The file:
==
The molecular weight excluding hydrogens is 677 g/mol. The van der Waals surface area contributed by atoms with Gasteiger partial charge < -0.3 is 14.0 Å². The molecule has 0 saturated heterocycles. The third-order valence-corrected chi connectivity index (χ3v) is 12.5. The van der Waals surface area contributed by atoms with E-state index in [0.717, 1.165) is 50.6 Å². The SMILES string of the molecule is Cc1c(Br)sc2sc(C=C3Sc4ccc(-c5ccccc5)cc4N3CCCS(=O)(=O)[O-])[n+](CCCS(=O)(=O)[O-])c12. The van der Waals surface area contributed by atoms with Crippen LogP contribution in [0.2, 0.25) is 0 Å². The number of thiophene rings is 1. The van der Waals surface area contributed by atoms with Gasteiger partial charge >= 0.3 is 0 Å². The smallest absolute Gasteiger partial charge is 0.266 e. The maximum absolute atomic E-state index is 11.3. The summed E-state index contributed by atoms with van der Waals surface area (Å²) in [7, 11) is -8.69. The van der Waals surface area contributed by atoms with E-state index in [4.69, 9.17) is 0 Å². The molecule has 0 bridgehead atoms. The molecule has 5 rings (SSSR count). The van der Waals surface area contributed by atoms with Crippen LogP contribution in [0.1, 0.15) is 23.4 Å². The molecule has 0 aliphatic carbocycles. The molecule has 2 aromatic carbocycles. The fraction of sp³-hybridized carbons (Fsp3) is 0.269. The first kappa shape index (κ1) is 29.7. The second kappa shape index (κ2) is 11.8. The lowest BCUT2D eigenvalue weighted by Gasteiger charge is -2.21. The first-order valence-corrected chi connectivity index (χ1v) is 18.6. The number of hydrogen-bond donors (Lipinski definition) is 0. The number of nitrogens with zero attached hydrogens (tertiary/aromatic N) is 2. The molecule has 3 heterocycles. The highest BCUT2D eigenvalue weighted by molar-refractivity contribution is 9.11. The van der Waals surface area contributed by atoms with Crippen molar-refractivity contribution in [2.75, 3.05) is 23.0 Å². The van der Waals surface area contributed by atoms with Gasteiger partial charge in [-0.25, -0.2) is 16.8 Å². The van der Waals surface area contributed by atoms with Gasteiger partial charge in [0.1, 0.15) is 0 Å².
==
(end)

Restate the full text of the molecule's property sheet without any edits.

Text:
The molecular weight excluding hydrogens is 677 g/mol. The van der Waals surface area contributed by atoms with Gasteiger partial charge < -0.3 is 14.0 Å². The molecule has 0 saturated heterocycles. The third-order valence-corrected chi connectivity index (χ3v) is 12.5. The van der Waals surface area contributed by atoms with E-state index in [0.717, 1.165) is 50.6 Å². The SMILES string of the molecule is Cc1c(Br)sc2sc(C=C3Sc4ccc(-c5ccccc5)cc4N3CCCS(=O)(=O)[O-])[n+](CCCS(=O)(=O)[O-])c12. The van der Waals surface area contributed by atoms with Crippen LogP contribution in [0.2, 0.25) is 0 Å². The number of thiophene rings is 1. The van der Waals surface area contributed by atoms with Gasteiger partial charge >= 0.3 is 0 Å². The smallest absolute Gasteiger partial charge is 0.266 e. The maximum absolute atomic E-state index is 11.3. The summed E-state index contributed by atoms with van der Waals surface area (Å²) in [7, 11) is -8.69. The van der Waals surface area contributed by atoms with E-state index in [4.69, 9.17) is 0 Å². The molecule has 0 bridgehead atoms. The molecule has 5 rings (SSSR count). The van der Waals surface area contributed by atoms with Crippen LogP contribution in [0.1, 0.15) is 23.4 Å². The molecule has 0 aliphatic carbocycles. The molecule has 2 aromatic carbocycles. The fraction of sp³-hybridized carbons (Fsp3) is 0.269. The first kappa shape index (κ1) is 29.7. The second kappa shape index (κ2) is 11.8. The lowest BCUT2D eigenvalue weighted by Gasteiger charge is -2.21. The first-order valence-corrected chi connectivity index (χ1v) is 18.6. The number of hydrogen-bond donors (Lipinski definition) is 0. The number of nitrogens with zero attached hydrogens (tertiary/aromatic N) is 2. The molecule has 3 heterocycles. The highest BCUT2D eigenvalue weighted by molar-refractivity contribution is 9.11. The van der Waals surface area contributed by atoms with Crippen molar-refractivity contribution in [2.75, 3.05) is 23.0 Å². The van der Waals surface area contributed by atoms with Gasteiger partial charge in [-0.25, -0.2) is 16.8 Å². The van der Waals surface area contributed by atoms with Gasteiger partial charge in [0.1, 0.15) is 0 Å².